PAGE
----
Tesla only produced enough Model 3 vehicles for employees and investors during the fourth quarter of this year, according to a report published Monday.
Tesla built 260 Model 3s between July and September, the company said Monday in a statement. The company predicted in August that it would produce more than 1,500 before the end of the fourth quarter.
“It is important to emphasize that there are no fundamental issues with the Model 3 production or supply chain,” Tesla said Monday in a statement, which included the production numbers. “We understand what needs to be fixed and we are confident of addressing the manufacturing bottleneck issues in the near-term.”
Tesla delivered only 220 Model 3s during the fourth quarter, a number well below the 1,300 that analysts surveyed by FactSet expected on average. Tesla sold these vehicles in the quarter to employees and investors.
Total orders for Tesla’s Model 3, which CEO Elon Musk hopes makes Tesla into a car for the every-man, tumbled to 455,000 from a high of 518,000, Musk told reporters.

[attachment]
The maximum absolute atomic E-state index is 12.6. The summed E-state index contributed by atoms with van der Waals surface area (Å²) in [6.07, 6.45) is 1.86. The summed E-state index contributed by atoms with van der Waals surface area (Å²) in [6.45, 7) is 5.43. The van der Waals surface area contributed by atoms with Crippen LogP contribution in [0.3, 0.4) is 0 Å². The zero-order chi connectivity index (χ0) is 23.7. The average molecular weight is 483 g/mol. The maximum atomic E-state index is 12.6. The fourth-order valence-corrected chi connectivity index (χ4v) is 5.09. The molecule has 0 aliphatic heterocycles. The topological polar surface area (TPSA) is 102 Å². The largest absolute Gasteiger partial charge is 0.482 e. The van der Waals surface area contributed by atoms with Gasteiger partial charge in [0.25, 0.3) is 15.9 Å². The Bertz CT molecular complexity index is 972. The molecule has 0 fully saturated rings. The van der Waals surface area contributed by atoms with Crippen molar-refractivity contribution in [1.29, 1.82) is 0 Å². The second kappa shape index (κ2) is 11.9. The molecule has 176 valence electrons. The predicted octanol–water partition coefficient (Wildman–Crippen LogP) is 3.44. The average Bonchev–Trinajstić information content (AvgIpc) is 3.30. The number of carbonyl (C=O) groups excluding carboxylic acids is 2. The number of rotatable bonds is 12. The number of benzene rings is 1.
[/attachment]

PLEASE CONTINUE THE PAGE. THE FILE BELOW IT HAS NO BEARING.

Production on the highly touted vehicle was expected to expand from 100 cars in August to 1,500 in September, and plateau to 20,000 per month in December. Musk plans to eventually build 20,000 cars per month – Tesla will have to ramp up production dramatically if it hopes to hit the December mark.
The Model 3 sedan, which was unveiled July 30, is priced at $35,000 before incentives or options, but could increase if customers waiting on backorder prefer a model with a larger battery. Tesla produced roughly 85,000 vehicles in 2016 and plans to make half a million in 2018.
Analysts have grown weary over Elon Musk’s consistent failure to deliver on promises.
Ben Kallo, an analyst for R.W. Baird, for instance, told investors in September ahead of Tesla’s report that the company probably delivered only about 300 Model 3s.
“We believe Q3 will be the most challenging part of the Model 3 production ramp,” he wrote.
Investors who support fighting climate change have also grown impatient with Tesla.
The company’s 60 percent share rise and inability to turn a profit during this past year has roiled traditional automakers and created greater risk for all manufacturers, a report from Nordea Global Climate and Environmental Fund notes.
“We don’t see upside,” Thomas Sørensen, who manages the fund, told Bloomberg in a Sept. 28 interview. “What’s needed in cash flow generation to get to the current valuation — we don’t see that happening.”
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